Insight News

Feb 14th

The 4 pillars of healthy relationships

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The topic of relationship is one of the hottest topics in the country today. People everywhere are watching, listening, and reading about it because they want their relationships to be better. They do this because they want to have successful relationships. Despite the statistics on divorce, healthy relationships do exist. This month my pastor and his wife will celebrate 54 years of marriage. I am very close to another couple who have been married for over 60 years, and I have several friends and family members who have been married 30 or more years. If the media would focus it's greatest energy on the one half of marriages that do not end in divorce, more people would see building a successful relationship as a possibility.

In my quest to give the study of successful relationships the attention it deserves, this week I would like to share my 4 pillars of a healthy relationship. The pillars are honesty, trust, non-sexual touches, and meaningful communication. These 4 pillars are the bases for all healthy relationships. When two people come together an emotional bridge is created. This emotional bridge represents the feelings that they have for each other. Just as support is needed in a physical bridge, these feelings must be supported by underling principles. These principles serve as the foundation for the relationship, and they are supported by words and actions that work for the good of both people involved. These words and actions or pillars, are necessary for successful interaction.

The first pillar of a healthy relationship is honesty. It is the desire and ability to tell the truth without any intentions to deceive. This does not mean that a person has to tell everything that they know. Telling everything is a sign of immaturity. Children tattle tale, but mature adults only tell those things, good or bad, that are for the growth and development of the relationship. Honesty requires discretion. A husband telling his wife about an affair that took place during the marriage would be something that could work for the growth and development of the relationship, while telling her about all of his sexual escapades before marriage would not. In all cases, words that come out of a person’s mouth must be the truth. The pillar of honesty must run deep into the core of all those involved. Without this pillar the relationship will become unstable and eventually it will fall.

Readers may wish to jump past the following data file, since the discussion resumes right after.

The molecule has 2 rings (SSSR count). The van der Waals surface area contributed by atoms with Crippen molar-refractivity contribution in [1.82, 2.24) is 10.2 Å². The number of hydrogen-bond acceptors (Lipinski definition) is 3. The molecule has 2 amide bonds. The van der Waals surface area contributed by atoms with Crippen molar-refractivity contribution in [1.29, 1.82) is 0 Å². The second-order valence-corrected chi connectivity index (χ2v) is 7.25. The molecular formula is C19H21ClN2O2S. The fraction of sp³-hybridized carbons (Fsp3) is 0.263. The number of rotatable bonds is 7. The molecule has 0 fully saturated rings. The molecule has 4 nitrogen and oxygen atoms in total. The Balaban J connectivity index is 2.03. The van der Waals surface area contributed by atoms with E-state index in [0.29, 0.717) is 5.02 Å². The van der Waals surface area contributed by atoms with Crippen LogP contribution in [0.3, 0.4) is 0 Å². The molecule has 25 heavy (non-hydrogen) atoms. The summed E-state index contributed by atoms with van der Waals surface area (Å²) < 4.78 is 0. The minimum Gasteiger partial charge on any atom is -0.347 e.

The second pillar of a healthy relationship is trust. Trust is what we do. Trust is established through, fidelity, loyalty, and respect. It is reinforced by the positive action a person takes for the good of the relationship. When actions are taken that violate trust, the relationship becomes unstable.  This is a hard pill for some to swallow. Some people want be trusted, but have not taken the actions necessary to become trustworthy. Trust has to be earned. The one that has broken the trust has to be the one that takes the responsibility for rebuilding it.  You can rebuild trust by doing what you say. Your actions must line up with your words. We all have in us the ability to be trustworthy, but we have to value the relationship enough to allow it to come forth. When it comes to a healthy relationship, trust is a must.

The third pillar of a healthy relationship is non-sexual touches. Touch is one of the most powerful of all the senses. The human body has over 30 thousand touch receptors located from the head to toe. These sensors are connected to nerves that are able to detect even the slightest touch. Non-sexual touches include hand holding, hugging, and cuddling. These healthy interactions prevent a person from feeling like an object and more like a respected member of the relationships. Understanding the right use of non-sexual touches is vital to a healthy relationship. A child that is not held may become underdeveloped, and some men have gone from friend to felon in one night because of the incorrect use of touch. Because of the potential long term consequences that are involved in touching, this pillar is vital to any relationship.

The fourth and final pillar of a healthy relationship is meaningful communication. This is more than just talking to each other. Meaningful communication involves sharing goals and ambitions, hopes and aspirations, success and failures, and likes and dislikes. It is the opposite of arguing. Effective communication cannot be measured in the volume of words or by the length of the conversation. It exists when the words, thoughts, and ideas of both parties are respectfully received. It is the key element that holds all relationships together. When meaningful communication exists, the ability to resolve complex issues exists as well. Open communication serves as a bridge over relationship trouble.

You are the principle factor in your relationship equations. Continue to seek out positive information about relationships, and you will make your relationships better. When you improve yourself, you make the potential for a healthy relationship possible!

Timothy Houston is an author, minister, and motivational speaker who is committed to guiding positive life changes in families and communities.  For questions, comments or more information, go to



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